Top 5 Debts That Bankruptcy Can’t Discharge
Consumer insolvencies in Canada increased by 9.8% in the 12-month period leading up to January 2020.
If you’re thinking about filing for bankruptcy, it’s critical to understand what the process entails and which debts can and cannot be discharged.
In this article, we’ll look at 5 debts that cannot be included.
Top 5 debts the bankruptcy can’t discharge
Bankruptcy eliminates debts owed to unsecured creditors, but it isn’t always possible to go through bankruptcy and emerge with no debts.
There are exceptions, which cannot be discharged by bankruptcy, including:
Child support cannot be included in a bankruptcy.
If the court has instructed you to pay child maintenance, you will be required to continue making payments, regardless of whether or not your bankruptcy is discharged.
Alimony is a legal obligation, which involves paying your spouse or partner.
Like child support, alimony is not discharged by bankruptcy.
You will be required to pay alimony during and after the proceedings.
Both child support and alimony are not subject to a stay of proceedings, so you must continue to make payments during the bankruptcy period.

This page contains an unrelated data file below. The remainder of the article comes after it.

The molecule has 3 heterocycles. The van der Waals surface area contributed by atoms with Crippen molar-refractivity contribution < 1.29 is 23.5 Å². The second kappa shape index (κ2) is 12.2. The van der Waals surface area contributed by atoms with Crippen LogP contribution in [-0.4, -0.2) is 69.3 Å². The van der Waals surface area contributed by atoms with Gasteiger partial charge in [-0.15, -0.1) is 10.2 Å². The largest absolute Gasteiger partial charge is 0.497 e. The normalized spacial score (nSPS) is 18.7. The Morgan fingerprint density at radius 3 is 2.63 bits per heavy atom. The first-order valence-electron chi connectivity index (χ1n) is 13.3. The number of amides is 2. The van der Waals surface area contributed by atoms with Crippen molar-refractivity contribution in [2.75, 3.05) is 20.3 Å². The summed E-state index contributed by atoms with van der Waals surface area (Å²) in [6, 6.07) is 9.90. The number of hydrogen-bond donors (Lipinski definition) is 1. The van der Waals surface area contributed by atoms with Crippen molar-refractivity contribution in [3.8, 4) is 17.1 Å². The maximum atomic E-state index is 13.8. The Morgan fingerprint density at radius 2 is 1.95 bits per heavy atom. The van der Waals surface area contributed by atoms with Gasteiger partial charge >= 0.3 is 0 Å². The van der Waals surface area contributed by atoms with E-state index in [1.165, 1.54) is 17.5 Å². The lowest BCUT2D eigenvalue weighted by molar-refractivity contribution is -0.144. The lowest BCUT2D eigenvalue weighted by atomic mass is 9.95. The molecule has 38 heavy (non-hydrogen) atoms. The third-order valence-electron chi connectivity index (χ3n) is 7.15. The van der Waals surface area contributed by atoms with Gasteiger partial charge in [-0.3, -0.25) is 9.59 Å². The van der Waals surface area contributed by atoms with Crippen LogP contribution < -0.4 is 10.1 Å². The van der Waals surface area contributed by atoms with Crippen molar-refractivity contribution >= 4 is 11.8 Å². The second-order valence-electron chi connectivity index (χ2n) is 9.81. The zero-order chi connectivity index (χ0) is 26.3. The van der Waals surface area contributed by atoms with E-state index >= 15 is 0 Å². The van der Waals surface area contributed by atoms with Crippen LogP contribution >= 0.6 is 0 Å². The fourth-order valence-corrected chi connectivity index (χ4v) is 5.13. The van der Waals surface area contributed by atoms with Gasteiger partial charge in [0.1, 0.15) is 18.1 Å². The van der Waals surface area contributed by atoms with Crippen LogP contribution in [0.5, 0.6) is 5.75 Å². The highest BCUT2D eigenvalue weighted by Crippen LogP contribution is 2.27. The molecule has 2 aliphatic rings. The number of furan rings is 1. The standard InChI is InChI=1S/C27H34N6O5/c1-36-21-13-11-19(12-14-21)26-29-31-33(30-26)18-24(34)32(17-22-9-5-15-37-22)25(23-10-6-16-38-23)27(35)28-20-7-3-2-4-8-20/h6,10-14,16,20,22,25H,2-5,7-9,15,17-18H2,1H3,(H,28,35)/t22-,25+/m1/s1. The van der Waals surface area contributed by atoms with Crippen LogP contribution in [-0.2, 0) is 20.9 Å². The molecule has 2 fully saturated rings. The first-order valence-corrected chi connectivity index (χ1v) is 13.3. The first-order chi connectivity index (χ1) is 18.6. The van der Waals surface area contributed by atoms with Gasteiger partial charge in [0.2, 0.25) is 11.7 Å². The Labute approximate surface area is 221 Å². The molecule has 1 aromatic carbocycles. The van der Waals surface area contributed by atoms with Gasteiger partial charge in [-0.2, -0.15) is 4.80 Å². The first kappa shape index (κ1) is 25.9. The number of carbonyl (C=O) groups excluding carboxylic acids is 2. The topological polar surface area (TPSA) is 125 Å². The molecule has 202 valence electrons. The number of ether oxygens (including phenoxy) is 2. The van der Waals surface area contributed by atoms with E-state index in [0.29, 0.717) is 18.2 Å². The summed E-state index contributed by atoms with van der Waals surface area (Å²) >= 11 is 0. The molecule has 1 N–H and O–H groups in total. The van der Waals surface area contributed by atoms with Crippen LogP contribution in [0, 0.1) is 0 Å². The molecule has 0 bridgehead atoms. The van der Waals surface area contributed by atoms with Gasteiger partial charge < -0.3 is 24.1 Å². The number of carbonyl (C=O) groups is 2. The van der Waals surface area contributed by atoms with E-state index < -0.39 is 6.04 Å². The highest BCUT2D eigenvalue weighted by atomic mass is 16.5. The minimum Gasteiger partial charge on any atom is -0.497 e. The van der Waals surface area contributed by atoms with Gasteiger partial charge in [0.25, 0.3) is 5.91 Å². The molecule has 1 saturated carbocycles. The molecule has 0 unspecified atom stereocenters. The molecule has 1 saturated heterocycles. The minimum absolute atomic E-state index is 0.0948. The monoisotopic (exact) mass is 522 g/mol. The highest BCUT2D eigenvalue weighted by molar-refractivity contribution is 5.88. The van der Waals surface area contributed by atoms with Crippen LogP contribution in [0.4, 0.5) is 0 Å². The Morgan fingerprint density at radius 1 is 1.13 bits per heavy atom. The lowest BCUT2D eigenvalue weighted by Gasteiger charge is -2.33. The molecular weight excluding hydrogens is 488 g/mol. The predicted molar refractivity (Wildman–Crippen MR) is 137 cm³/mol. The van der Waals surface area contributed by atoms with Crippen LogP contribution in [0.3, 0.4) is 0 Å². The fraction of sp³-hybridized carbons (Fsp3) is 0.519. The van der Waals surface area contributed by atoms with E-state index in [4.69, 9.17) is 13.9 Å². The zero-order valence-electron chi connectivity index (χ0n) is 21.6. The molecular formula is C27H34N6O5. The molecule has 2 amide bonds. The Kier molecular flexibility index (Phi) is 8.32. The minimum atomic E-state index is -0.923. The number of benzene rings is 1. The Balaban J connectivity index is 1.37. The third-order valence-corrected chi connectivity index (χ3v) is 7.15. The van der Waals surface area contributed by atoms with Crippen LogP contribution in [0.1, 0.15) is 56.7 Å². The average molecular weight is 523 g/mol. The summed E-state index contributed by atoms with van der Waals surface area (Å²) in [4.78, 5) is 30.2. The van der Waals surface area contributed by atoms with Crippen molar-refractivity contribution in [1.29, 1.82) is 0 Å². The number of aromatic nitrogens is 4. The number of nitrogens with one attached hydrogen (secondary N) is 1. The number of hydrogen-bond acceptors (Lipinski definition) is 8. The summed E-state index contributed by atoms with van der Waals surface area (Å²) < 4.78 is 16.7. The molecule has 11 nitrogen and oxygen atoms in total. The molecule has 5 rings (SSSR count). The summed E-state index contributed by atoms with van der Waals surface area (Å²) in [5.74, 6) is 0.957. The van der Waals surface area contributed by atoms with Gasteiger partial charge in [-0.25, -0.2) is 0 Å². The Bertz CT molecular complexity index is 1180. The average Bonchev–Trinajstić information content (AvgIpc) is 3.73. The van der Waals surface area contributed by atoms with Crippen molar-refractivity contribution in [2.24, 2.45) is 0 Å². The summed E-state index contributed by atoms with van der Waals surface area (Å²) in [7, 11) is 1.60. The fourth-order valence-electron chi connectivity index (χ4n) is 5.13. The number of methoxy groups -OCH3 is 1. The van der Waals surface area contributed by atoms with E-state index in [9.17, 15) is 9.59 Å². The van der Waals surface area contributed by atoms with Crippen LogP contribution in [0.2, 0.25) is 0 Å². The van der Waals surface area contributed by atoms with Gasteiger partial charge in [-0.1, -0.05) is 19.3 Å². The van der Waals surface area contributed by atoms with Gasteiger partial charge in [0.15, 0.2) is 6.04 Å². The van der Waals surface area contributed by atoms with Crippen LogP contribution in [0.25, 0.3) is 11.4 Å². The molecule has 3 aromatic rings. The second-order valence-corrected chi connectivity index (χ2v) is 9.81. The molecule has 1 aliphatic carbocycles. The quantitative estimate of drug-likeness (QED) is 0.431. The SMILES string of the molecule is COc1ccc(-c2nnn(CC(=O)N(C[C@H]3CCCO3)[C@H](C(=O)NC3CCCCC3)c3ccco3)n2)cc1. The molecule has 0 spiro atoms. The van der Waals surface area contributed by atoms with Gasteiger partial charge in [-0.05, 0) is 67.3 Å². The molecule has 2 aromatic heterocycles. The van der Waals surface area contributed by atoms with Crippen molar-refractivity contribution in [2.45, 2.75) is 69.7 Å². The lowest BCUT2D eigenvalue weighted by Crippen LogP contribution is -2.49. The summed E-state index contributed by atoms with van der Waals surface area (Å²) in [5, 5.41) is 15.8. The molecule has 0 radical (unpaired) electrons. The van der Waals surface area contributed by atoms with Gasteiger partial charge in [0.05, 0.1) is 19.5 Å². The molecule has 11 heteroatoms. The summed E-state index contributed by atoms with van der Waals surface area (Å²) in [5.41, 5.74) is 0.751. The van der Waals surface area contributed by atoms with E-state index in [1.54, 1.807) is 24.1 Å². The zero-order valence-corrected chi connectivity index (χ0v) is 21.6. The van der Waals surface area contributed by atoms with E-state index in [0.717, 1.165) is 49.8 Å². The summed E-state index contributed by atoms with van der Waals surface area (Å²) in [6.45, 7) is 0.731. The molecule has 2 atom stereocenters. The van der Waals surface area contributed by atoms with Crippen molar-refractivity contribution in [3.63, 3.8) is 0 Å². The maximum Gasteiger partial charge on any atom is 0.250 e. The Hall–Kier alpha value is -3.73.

Debts related to fraudulent activity
If you have incurred debts through fraudulent activity or misrepresentation, you will not have these debts discharged through bankruptcy.
Creditors have a legal right to object to the discharge of your bankruptcy if they believe that you have provided inaccurate information or your conduct is suspicious, for example, you made a series of payments on a credit card before filing for bankruptcy.
Parking fines and court charges
If you have been issued with a parking fine or you’ve been ordered to pay charges in court, you will still need to pay these debts.
Student loans (loans that are less than 7 years old)
If you have a student loan, and it is less than seven years old, this debt will not be automatically included in your bankruptcy discharge.
If you have student debts that are recent, there may be better solutions available to you than bankruptcy.
The average student in Canada finishes college with debts of over $26,000.
Are there alternatives to bankruptcy?
Bankruptcy can be beneficial for some people, but it is usually considered a last resort.
If you’re in debt, and you’re unsure whether you’ll be able to pay it back, it’s wise to seek expert advice.
There are ways of reducing and consolidating debt and you may not need to file for bankruptcy.
Bankruptcy is a means of eliminating debts you cannot afford to pay off, but it doesn’t cover all kinds of debts.
There are exceptions.
If you need advice, or you have questions about how bankruptcy works or which debts are included, our expert team is here to help.